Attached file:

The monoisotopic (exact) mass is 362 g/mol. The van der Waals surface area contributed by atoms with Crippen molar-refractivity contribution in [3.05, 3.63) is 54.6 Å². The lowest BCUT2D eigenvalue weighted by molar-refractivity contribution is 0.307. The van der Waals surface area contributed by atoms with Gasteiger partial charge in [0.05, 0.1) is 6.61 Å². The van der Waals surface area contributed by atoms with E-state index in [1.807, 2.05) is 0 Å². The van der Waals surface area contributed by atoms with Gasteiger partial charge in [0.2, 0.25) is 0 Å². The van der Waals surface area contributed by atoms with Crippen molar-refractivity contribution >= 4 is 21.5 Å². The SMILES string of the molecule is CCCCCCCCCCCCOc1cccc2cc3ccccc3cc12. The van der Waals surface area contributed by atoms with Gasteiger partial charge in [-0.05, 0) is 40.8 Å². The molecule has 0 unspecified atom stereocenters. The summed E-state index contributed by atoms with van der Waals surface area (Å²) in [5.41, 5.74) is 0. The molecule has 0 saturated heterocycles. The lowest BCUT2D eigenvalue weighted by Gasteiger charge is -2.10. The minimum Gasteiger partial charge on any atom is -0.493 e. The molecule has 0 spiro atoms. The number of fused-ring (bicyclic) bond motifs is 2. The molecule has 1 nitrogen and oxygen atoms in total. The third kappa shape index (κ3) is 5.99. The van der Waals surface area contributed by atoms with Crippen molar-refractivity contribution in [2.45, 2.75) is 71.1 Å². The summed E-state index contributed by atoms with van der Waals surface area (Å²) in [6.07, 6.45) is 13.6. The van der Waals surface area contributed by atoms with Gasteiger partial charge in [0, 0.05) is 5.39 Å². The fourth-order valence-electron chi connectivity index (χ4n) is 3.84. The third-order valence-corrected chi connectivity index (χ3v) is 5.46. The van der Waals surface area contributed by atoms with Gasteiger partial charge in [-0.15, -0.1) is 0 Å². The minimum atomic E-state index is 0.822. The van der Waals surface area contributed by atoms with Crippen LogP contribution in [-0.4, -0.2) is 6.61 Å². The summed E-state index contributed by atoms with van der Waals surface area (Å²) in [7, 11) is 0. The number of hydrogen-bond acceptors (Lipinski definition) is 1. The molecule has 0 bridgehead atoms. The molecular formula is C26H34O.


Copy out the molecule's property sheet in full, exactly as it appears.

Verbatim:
The monoisotopic (exact) mass is 362 g/mol. The van der Waals surface area contributed by atoms with Crippen molar-refractivity contribution in [3.05, 3.63) is 54.6 Å². The lowest BCUT2D eigenvalue weighted by molar-refractivity contribution is 0.307. The van der Waals surface area contributed by atoms with Gasteiger partial charge in [0.05, 0.1) is 6.61 Å². The van der Waals surface area contributed by atoms with E-state index in [1.807, 2.05) is 0 Å². The van der Waals surface area contributed by atoms with Gasteiger partial charge in [0.2, 0.25) is 0 Å². The van der Waals surface area contributed by atoms with Crippen molar-refractivity contribution >= 4 is 21.5 Å². The SMILES string of the molecule is CCCCCCCCCCCCOc1cccc2cc3ccccc3cc12. The van der Waals surface area contributed by atoms with Gasteiger partial charge in [-0.05, 0) is 40.8 Å². The molecule has 0 unspecified atom stereocenters. The summed E-state index contributed by atoms with van der Waals surface area (Å²) in [5.41, 5.74) is 0. The molecule has 0 saturated heterocycles. The lowest BCUT2D eigenvalue weighted by Gasteiger charge is -2.10. The minimum Gasteiger partial charge on any atom is -0.493 e. The molecule has 0 spiro atoms. The number of fused-ring (bicyclic) bond motifs is 2. The molecule has 1 nitrogen and oxygen atoms in total. The third kappa shape index (κ3) is 5.99. The van der Waals surface area contributed by atoms with Crippen molar-refractivity contribution in [2.45, 2.75) is 71.1 Å². The summed E-state index contributed by atoms with van der Waals surface area (Å²) in [6.07, 6.45) is 13.6. The van der Waals surface area contributed by atoms with Gasteiger partial charge in [0, 0.05) is 5.39 Å². The fourth-order valence-electron chi connectivity index (χ4n) is 3.84. The third-order valence-corrected chi connectivity index (χ3v) is 5.46. The van der Waals surface area contributed by atoms with Gasteiger partial charge in [-0.15, -0.1) is 0 Å². The minimum atomic E-state index is 0.822. The van der Waals surface area contributed by atoms with Crippen LogP contribution in [-0.4, -0.2) is 6.61 Å². The summed E-state index contributed by atoms with van der Waals surface area (Å²) in [7, 11) is 0. The number of hydrogen-bond acceptors (Lipinski definition) is 1. The molecule has 0 bridgehead atoms. The molecular formula is C26H34O.